Recently I had occasion to spend time with a man who had been a prisoner of war for more than seven years in Vietnam, five of them in solitary confinement. During those years, Jeremiah Denton was severely tortured, both physically and psychologically. He lost more than 90 pounds and was reduced to little more than skin and bones (some broken). I asked him how he managed to survive and he uttered one word — “Abba” — which, in Aramaic, means father.

When Denton was finally released, he became an admiral, a distinguished U.S. senator, and a champion for the rights of the unborn. The America he returned to was different than the one he had left. The culture had changed dramatically with the “sexual revolution” of the '60s and all the attendant social evils of contraception, “free sex,” abortion, pornography, divorce, child abuse, and homelessness. Denton was shocked by what he saw in the States in the early '80s. A culture of death had replaced a culture of life.

It occurred to me that his awareness of God's “fatherhood” was not only a cause of his survival, but is also a solid foundation for restoring the culture of life. “You are my son, today I have begotten you,” the second Psalm reads. “You are my son” are words addressed to Christ — but also to all baptized Christians. Through baptism we have received the sanctifying grace of the Holy Spirit which makes us adopted children of God, enabling us to cry out, “Abba.”

Jesus Christ is the only begotten Son of God. His filiation from God the Father is direct, unique, and unrepeatable. Yet, the reality of our filiation as “adopted” children of God is as real as our personhood. In fact, it is what gives us nobility. In his last will and testament, Jesus asks his Father: “Holy Father, keep them in your name, which you have given me, that they may be one, even as we are one.” (Jn 17)

In St. John's Gospel, Chapters 14-17, Jesus uses the word “Father” more than 45 times. Jesus' will is that we should remain united to the Father through him. The unity with the Father that Christ asked for us, is the gift he gave us in dying, rising again, and establishing his Church with the sacraments that bring us closer to God. His adopting us as redeemed sons and daughters accomplishes that union.

Our Divine Sonship

Awareness of the reality that we are indeed beloved children of God has consequences for our lives and our attitudes toward living. For our spiritual lives, awareness of this reality will make us “alive to God.” We will experience the joy of living even in sorrow and travail, because through it all we remain children of God. This is the cause of our joy, our cheerfulness, our gratitude, our trust, and our asceticism. To nurture our awareness of God's fatherhood, we should set aside time to consider our relationship to God, filling ourselves with an awareness of our divine filiation, which is the foundation of true piety.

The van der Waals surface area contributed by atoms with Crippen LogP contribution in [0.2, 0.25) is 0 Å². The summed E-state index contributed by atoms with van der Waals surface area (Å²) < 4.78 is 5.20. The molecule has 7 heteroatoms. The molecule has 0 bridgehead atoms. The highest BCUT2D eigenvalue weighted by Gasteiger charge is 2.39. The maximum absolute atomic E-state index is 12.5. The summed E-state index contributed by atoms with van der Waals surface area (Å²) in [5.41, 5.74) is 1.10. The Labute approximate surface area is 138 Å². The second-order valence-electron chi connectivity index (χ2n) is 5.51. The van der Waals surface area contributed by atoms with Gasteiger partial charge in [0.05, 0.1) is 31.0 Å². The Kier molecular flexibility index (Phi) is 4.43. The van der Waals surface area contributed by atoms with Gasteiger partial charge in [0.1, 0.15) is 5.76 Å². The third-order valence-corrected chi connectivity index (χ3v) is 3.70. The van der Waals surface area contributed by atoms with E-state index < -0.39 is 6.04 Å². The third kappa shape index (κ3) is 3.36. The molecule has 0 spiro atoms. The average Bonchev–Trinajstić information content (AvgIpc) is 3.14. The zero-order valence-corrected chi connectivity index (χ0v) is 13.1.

We will also begin to see in others the image and likeness of God. By creating us in his image and likeness, God takes delight in our existence. We are the only creatures roaming the earth made in his image. When we see others as beloved children of God also, the virtues of justice and charity will enter into our lives in practical ways. When an employer ceases to see his employees as mere bodies or “instruments of production” and begins to see souls created by God for his glory, then the American competitive and individualistic spirit will be tempered by charity and the bonds of unity.

For civil society, the implications of our awareness of being beloved children of God are obvious. Individuals bonded through marriage will see in their spouse a person worthy of committed service through love. Married couples will see children as the fruits of their cooperation with God's creative powers. Human sexuality will be understood as blessed participation in the creative power of God. The unitive and procreative aspects of conjugal love will be viewed with awe and appreciation. Children will recognize in their parents the image of God's fatherly (and motherly) love, and will be formed in the understanding that true love involves a spirit of service. They will come to understand that their nobility as beloved children of God is the source of happiness, and they will grow in the human and supernatural virtues.

Our government will truly be by the people, for the people, and of the people, losing its tendency to be oppressive and intrusive. Our leaders will see power as an opportunity to serve, not as a podium for personal glory. As citizens, we will recognize not only our rights, but also our responsibilities. In the awareness of our being beloved children of God, our friendships with God, family, and friends will be based on trust and confidence.

There is no perfect human being on earth — we all make mistakes, we all sin. Scripture tells us that the just man sins seven times a day. What about the rest of us? We must learn to see even sin in the context of our divine filiation.

Lessons of the Prodigal Son

The story of the prodigal son is enormously encouraging. The prodigal son was from a noble family with means and a good name. However, as in many families, one or another child finds the temptation to leave overwhelming. The prodigal son went off with his wealth, his prestige, his good looks, and his honor to live the good life. This is tantamount to a young man in suburban America, from a well-to-do family, riding off in his BMW to go live it up on the Riviera. After a period of dissolute living, the prodigal son became aware of his own debasement.